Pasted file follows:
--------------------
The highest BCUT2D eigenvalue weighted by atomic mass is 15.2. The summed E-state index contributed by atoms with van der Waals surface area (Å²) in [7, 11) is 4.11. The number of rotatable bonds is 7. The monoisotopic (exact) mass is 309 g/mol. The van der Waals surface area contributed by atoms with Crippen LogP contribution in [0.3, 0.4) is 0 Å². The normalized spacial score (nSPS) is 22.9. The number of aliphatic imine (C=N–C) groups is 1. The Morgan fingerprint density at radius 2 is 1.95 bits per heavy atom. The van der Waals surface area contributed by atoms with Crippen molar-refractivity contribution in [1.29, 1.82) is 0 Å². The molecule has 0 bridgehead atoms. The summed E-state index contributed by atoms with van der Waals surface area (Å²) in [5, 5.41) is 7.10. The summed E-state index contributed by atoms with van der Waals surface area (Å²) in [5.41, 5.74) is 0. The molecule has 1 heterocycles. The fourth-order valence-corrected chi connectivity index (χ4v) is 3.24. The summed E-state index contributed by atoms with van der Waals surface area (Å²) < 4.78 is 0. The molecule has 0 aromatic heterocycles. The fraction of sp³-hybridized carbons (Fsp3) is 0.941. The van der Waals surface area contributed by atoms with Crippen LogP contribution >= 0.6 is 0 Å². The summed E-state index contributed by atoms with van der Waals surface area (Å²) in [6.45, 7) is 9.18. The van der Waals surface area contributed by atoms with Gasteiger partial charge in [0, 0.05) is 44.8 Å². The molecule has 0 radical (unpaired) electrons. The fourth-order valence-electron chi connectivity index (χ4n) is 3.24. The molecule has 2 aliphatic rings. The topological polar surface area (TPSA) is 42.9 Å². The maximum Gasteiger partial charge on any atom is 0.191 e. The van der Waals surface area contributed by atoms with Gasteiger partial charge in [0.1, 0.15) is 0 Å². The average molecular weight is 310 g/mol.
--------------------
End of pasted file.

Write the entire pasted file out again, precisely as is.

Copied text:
The highest BCUT2D eigenvalue weighted by atomic mass is 15.2. The summed E-state index contributed by atoms with van der Waals surface area (Å²) in [7, 11) is 4.11. The number of rotatable bonds is 7. The monoisotopic (exact) mass is 309 g/mol. The van der Waals surface area contributed by atoms with Crippen LogP contribution in [0.3, 0.4) is 0 Å². The normalized spacial score (nSPS) is 22.9. The number of aliphatic imine (C=N–C) groups is 1. The Morgan fingerprint density at radius 2 is 1.95 bits per heavy atom. The van der Waals surface area contributed by atoms with Crippen molar-refractivity contribution in [1.29, 1.82) is 0 Å². The molecule has 0 bridgehead atoms. The summed E-state index contributed by atoms with van der Waals surface area (Å²) in [5, 5.41) is 7.10. The summed E-state index contributed by atoms with van der Waals surface area (Å²) in [5.41, 5.74) is 0. The molecule has 1 heterocycles. The fourth-order valence-corrected chi connectivity index (χ4v) is 3.24. The summed E-state index contributed by atoms with van der Waals surface area (Å²) < 4.78 is 0. The molecule has 0 aromatic heterocycles. The fraction of sp³-hybridized carbons (Fsp3) is 0.941. The van der Waals surface area contributed by atoms with Crippen LogP contribution >= 0.6 is 0 Å². The summed E-state index contributed by atoms with van der Waals surface area (Å²) in [6.45, 7) is 9.18. The van der Waals surface area contributed by atoms with Gasteiger partial charge in [0, 0.05) is 44.8 Å². The molecule has 0 radical (unpaired) electrons. The fourth-order valence-electron chi connectivity index (χ4n) is 3.24. The molecule has 2 aliphatic rings. The topological polar surface area (TPSA) is 42.9 Å². The maximum Gasteiger partial charge on any atom is 0.191 e. The van der Waals surface area contributed by atoms with Gasteiger partial charge in [0.1, 0.15) is 0 Å². The average molecular weight is 310 g/mol.